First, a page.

The Quirks of Training

Help me raise $500 for the homeless through the charity Back on My Feet.
In many of my previous failed attempts to get fit, I became disenchanted with the whole process all because of one thing: the weight scale (no, unfortunately not the one pictured here).old-school-scale For what seemed to be completely indiscriminate reasons, the scale would produce a figure that seemed to dispute any and all efforts I had made during the week. I would venture to guess it is one of the most commonly cited issues people face in sticking with a program.

My own experience this time around has provided some interesting context. Using my Basis B1 watch and MyFitnessPal, I know exactly (within a margin of error) what my caloric deficit is each day. And given that I am coming up on one full month of training, I am starting to see odd patterns in the weight scale that confirm how frustrating it can be.

My rule of thumb for the weight scale is the following: Weigh myself officially every Monday morning. Weigh myself sporadically a couple times during the week (also in the morning to limit external factors such as meals and water weight). Log each one, with Monday being understood as the weight I reference as the “standard”. In the interim, document the caloric deficit I achieve each day, as well as the makeup of the calories consumed.

Based upon the consistency of my caloric deficit over a full week, I would expect gradual weight loss between official Monday weigh-ins. Instead, I have seen a pattern where I drop the two pounds by Thursday or so, according to the unofficial weigh-in. It really freaks me out, as I am not trying to overdo it. But each time, I have stuck to the plan, continued the same caloric deficit, and come Monday morning, I read the same weight I saw Thursday, thereby easing my concerns. It is hard to explain, as I keep up my water intake consistently each day. I have a two theories, though:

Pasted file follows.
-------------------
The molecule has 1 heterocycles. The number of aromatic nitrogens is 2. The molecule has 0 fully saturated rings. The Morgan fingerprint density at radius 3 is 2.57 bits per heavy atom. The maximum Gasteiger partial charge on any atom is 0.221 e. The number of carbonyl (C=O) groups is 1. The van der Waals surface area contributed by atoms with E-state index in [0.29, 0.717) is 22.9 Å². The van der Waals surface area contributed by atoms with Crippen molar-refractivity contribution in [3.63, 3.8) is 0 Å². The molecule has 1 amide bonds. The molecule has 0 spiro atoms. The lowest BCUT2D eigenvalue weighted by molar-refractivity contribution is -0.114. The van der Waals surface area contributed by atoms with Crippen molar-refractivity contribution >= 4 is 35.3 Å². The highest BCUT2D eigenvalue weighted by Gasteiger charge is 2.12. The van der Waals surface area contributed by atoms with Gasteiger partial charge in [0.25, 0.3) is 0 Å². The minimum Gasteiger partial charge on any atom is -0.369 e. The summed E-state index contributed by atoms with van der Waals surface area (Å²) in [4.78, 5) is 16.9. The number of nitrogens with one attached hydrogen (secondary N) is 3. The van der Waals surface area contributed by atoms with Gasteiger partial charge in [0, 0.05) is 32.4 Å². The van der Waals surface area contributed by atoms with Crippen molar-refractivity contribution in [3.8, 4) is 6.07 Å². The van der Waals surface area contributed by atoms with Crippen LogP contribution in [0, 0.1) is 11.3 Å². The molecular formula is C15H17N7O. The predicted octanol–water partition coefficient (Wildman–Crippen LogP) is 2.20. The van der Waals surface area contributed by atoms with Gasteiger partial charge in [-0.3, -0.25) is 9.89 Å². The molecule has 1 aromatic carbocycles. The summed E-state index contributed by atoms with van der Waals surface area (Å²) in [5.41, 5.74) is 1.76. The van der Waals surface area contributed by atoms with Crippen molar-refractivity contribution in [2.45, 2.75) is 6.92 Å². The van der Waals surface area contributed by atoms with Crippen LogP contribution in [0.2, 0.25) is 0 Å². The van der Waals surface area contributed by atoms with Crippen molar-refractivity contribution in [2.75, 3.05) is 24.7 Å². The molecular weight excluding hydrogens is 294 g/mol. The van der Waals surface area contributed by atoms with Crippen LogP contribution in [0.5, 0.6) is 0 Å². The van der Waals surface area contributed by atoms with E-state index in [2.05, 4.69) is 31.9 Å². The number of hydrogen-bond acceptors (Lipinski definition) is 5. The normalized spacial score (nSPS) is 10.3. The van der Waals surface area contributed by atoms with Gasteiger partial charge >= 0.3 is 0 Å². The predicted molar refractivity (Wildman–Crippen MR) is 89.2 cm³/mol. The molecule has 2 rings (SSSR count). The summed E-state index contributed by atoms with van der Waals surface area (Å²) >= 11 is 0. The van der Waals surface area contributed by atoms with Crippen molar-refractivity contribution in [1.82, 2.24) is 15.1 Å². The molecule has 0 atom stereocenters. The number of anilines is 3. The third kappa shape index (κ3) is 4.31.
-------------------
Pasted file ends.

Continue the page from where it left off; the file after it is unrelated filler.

• Water weight may fluctuate much more during the weekend when I am doing much more activity and eating more. During the weekdays, I get the same deficit as the weekend, but I am eating less and working out less (a product of working at a desk for the majority of the day). Subconsciously, I may be drinking more water, even though I tend to think I am not doing so (or the foods themselves tend to include more water than I realize). Additionally, while my weekday workouts are more regulated, in that I do weight training and treadmill time at a gym, it is my weekend workouts that are much longer and organic. I have been doing three to four hour hikes on Sundays and shorter hikes Saturdays. I have no idea what effect that has.
  • My weekday calorie composition is stellar, whereas my weekend calorie composition is only decent. I wonder if there is more weight retention when the food is not as lean. Yes, I know, this question sounds pretty intuitive. It still is worthwhile to figure out on my own, with my own results to analyze.

I cannot say for sure what is happening, but I have been paying close attention to the trend, which has repeated itself for quite a few weeks. My initial thoughts were that I was going to have to scale down my training, if I ended up burning much more than the two pound range a week. And the mid-week unofficial weigh-ins had me convinced such an adjustment would be required. However, each time, it seems like the circumstances have adjusted themselves to keep me in line with my program.

As an aside, it is a nice exercise to re-calibrate my fitness tracker every other week to adjust down my weight (and subsequent assumptions in calculating my BMR). I could do it each week, but I tend to think a two week window keeps me from over-reliance on the scale.


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